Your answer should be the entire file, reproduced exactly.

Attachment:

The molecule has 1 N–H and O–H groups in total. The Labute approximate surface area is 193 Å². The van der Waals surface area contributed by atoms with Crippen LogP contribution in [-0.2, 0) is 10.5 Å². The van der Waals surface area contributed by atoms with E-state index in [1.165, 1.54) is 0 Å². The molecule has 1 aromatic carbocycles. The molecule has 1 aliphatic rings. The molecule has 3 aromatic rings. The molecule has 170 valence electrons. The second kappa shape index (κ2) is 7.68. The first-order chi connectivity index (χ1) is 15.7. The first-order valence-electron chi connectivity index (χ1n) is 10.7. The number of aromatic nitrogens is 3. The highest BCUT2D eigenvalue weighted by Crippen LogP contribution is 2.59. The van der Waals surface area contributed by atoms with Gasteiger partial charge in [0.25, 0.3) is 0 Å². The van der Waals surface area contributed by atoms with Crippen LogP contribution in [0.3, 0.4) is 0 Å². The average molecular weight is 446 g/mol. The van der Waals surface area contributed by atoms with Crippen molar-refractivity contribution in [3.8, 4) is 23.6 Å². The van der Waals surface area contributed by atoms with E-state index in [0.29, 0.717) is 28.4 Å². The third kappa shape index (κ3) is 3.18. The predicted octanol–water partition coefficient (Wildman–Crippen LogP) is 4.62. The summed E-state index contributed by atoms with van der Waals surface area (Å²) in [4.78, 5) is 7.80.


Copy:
The molecule has 1 N–H and O–H groups in total. The Labute approximate surface area is 193 Å². The van der Waals surface area contributed by atoms with Crippen LogP contribution in [-0.2, 0) is 10.5 Å². The van der Waals surface area contributed by atoms with E-state index in [1.165, 1.54) is 0 Å². The molecule has 1 aromatic carbocycles. The molecule has 1 aliphatic rings. The molecule has 3 aromatic rings. The molecule has 170 valence electrons. The second kappa shape index (κ2) is 7.68. The first-order chi connectivity index (χ1) is 15.7. The first-order valence-electron chi connectivity index (χ1n) is 10.7. The number of aromatic nitrogens is 3. The highest BCUT2D eigenvalue weighted by Crippen LogP contribution is 2.59. The van der Waals surface area contributed by atoms with Gasteiger partial charge in [0.25, 0.3) is 0 Å². The van der Waals surface area contributed by atoms with Crippen LogP contribution in [0.3, 0.4) is 0 Å². The average molecular weight is 446 g/mol. The van der Waals surface area contributed by atoms with Crippen molar-refractivity contribution in [3.8, 4) is 23.6 Å². The van der Waals surface area contributed by atoms with E-state index in [0.29, 0.717) is 28.4 Å². The third kappa shape index (κ3) is 3.18. The predicted octanol–water partition coefficient (Wildman–Crippen LogP) is 4.62. The summed E-state index contributed by atoms with van der Waals surface area (Å²) in [4.78, 5) is 7.80.